Researchers have examined a 10-cent coin from Peru that has an unclear provenance.
Ten years ago, scientists and students at the Catholic University of Peru in Lima were intrigued by a financial enigma. Several 19th- and 20th-century Peruvian coins were purchased by the university from neighborhood traders to support graduate students’ studies in the chemistry department.
A 10-cent coin known as a “dinero” with the marking “1899” on it sticks out among the rest of the coins. It is important to note, nonetheless, that no official documentation exists in any international numismatic source that attests to the coin’s 1899 existence. Two university scholars, Luis Ortega and Fabiola Bravo Hualpa, made the decision to unravel this riddle.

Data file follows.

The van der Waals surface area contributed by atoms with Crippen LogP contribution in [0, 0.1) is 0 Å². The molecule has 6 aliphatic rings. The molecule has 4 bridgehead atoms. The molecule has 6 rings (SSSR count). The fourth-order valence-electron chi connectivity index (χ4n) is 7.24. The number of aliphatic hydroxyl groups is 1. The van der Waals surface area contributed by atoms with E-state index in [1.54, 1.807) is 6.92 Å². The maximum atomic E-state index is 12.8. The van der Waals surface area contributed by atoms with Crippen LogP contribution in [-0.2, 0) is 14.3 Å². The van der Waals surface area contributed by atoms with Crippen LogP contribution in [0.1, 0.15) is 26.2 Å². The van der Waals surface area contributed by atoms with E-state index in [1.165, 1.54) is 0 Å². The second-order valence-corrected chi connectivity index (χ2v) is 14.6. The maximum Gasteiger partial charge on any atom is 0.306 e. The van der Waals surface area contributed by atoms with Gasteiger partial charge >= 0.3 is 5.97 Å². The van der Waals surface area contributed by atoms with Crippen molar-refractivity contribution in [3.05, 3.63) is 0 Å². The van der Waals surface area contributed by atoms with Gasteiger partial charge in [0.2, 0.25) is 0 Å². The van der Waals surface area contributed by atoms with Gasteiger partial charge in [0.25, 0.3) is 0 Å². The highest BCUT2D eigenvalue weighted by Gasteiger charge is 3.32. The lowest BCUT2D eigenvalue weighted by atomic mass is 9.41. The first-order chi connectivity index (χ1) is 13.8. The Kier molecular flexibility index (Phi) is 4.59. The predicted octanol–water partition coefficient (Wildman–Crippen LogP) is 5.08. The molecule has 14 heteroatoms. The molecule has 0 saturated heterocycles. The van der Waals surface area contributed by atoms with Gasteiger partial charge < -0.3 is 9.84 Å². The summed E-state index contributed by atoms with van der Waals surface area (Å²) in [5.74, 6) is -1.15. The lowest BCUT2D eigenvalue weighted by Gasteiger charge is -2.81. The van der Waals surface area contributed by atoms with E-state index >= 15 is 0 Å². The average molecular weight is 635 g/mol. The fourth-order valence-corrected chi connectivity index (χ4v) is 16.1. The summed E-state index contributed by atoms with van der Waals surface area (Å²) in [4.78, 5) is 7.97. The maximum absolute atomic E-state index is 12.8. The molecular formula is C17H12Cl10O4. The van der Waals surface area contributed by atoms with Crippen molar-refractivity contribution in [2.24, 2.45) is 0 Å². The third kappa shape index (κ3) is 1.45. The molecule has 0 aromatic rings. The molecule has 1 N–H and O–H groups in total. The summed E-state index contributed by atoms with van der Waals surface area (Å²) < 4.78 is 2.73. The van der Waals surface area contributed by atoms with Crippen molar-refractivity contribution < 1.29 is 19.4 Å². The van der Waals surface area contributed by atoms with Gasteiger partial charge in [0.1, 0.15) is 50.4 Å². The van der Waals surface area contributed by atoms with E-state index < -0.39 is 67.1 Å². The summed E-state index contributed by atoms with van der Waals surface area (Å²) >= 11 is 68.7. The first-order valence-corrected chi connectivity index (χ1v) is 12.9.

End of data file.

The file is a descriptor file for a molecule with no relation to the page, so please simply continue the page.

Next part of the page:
The findings of an X-ray and light examination of the coin, which indicated that the dinero was constructed of a nickel-silver alloy rather than the official currency of the Lima Mint, which contains around 90% silver, were reported in a research published in the journal Heritage Science last year.
Concurrently, they discovered that the 1899 dinero had lead, cobalt, and iron traces in it, suggesting that the coin may be an earlier counterfeit. The restricted technology of that era makes this mix of impurities common of classical alloys as well.
According to Dr. Ortega and Ms. Bravo Hualpa’s hypothesis, the currency may have been made elsewhere and its creators might not have known that there was no official dineros in 1899. Low-value coins like the dinero gained popularity at the period because of the political and economic unrest in Peru, and counterfeiters seized the chance to produce fake coins.
Still, Dr. Ortega intends to carry out further investigation to learn more about the context and history of these fake coins. These may provide valuable insights on the late 19th and early 20th century Peruvian economy and society.